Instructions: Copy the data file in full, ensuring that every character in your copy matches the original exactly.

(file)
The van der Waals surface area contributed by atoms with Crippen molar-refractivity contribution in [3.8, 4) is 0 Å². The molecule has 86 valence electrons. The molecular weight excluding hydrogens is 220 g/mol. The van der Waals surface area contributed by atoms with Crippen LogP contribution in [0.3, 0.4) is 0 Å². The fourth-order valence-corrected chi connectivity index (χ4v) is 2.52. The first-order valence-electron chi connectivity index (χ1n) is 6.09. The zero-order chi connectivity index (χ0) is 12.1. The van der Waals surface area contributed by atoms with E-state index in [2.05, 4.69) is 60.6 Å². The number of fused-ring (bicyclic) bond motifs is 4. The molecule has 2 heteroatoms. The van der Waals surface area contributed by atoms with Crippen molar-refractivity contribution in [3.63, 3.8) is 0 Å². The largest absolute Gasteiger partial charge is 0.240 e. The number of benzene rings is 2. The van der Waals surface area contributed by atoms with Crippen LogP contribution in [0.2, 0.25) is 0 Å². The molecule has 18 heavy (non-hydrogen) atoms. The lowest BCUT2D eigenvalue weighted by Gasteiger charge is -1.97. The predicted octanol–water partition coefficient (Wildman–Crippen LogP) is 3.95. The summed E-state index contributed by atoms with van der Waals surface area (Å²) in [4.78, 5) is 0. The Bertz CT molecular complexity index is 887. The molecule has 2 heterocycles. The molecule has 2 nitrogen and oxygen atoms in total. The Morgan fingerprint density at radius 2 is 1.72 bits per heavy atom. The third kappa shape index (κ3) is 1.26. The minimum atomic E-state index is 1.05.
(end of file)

The van der Waals surface area contributed by atoms with Crippen molar-refractivity contribution in [3.8, 4) is 0 Å². The molecule has 86 valence electrons. The molecular weight excluding hydrogens is 220 g/mol. The van der Waals surface area contributed by atoms with Crippen LogP contribution in [0.3, 0.4) is 0 Å². The fourth-order valence-corrected chi connectivity index (χ4v) is 2.52. The first-order valence-electron chi connectivity index (χ1n) is 6.09. The zero-order chi connectivity index (χ0) is 12.1. The van der Waals surface area contributed by atoms with E-state index in [2.05, 4.69) is 60.6 Å². The number of fused-ring (bicyclic) bond motifs is 4. The molecule has 2 heteroatoms. The van der Waals surface area contributed by atoms with Crippen molar-refractivity contribution in [3.63, 3.8) is 0 Å². The largest absolute Gasteiger partial charge is 0.240 e. The number of benzene rings is 2. The van der Waals surface area contributed by atoms with Crippen LogP contribution in [0.2, 0.25) is 0 Å². The molecule has 18 heavy (non-hydrogen) atoms. The lowest BCUT2D eigenvalue weighted by Gasteiger charge is -1.97. The predicted octanol–water partition coefficient (Wildman–Crippen LogP) is 3.95. The summed E-state index contributed by atoms with van der Waals surface area (Å²) in [4.78, 5) is 0. The Bertz CT molecular complexity index is 887. The molecule has 2 heterocycles. The molecule has 2 nitrogen and oxygen atoms in total. The Morgan fingerprint density at radius 2 is 1.72 bits per heavy atom. The third kappa shape index (κ3) is 1.26. The minimum atomic E-state index is 1.05.